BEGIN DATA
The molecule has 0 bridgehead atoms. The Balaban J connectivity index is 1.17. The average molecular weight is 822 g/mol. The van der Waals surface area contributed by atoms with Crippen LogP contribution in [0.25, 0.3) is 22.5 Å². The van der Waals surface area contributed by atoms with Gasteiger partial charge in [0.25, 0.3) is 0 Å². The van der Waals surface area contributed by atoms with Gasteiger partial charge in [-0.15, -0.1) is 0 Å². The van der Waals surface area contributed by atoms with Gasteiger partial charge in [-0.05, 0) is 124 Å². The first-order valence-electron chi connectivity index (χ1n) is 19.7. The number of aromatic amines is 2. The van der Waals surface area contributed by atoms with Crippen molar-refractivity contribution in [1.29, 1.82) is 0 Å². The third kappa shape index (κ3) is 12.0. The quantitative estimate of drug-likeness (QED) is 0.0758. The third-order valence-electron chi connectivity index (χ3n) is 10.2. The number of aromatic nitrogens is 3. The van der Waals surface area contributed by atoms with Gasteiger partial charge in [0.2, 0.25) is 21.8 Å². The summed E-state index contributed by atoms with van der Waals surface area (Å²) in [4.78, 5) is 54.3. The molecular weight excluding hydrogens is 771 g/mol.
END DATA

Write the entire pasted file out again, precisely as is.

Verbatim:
The molecule has 0 bridgehead atoms. The Balaban J connectivity index is 1.17. The average molecular weight is 822 g/mol. The van der Waals surface area contributed by atoms with Crippen LogP contribution in [0.25, 0.3) is 22.5 Å². The van der Waals surface area contributed by atoms with Gasteiger partial charge in [0.25, 0.3) is 0 Å². The van der Waals surface area contributed by atoms with Gasteiger partial charge in [-0.15, -0.1) is 0 Å². The van der Waals surface area contributed by atoms with Gasteiger partial charge in [-0.05, 0) is 124 Å². The first-order valence-electron chi connectivity index (χ1n) is 19.7. The number of aromatic amines is 2. The van der Waals surface area contributed by atoms with Crippen molar-refractivity contribution in [1.29, 1.82) is 0 Å². The third kappa shape index (κ3) is 12.0. The quantitative estimate of drug-likeness (QED) is 0.0758. The third-order valence-electron chi connectivity index (χ3n) is 10.2. The number of aromatic nitrogens is 3. The van der Waals surface area contributed by atoms with Gasteiger partial charge in [0.2, 0.25) is 21.8 Å². The summed E-state index contributed by atoms with van der Waals surface area (Å²) in [4.78, 5) is 54.3. The molecular weight excluding hydrogens is 771 g/mol.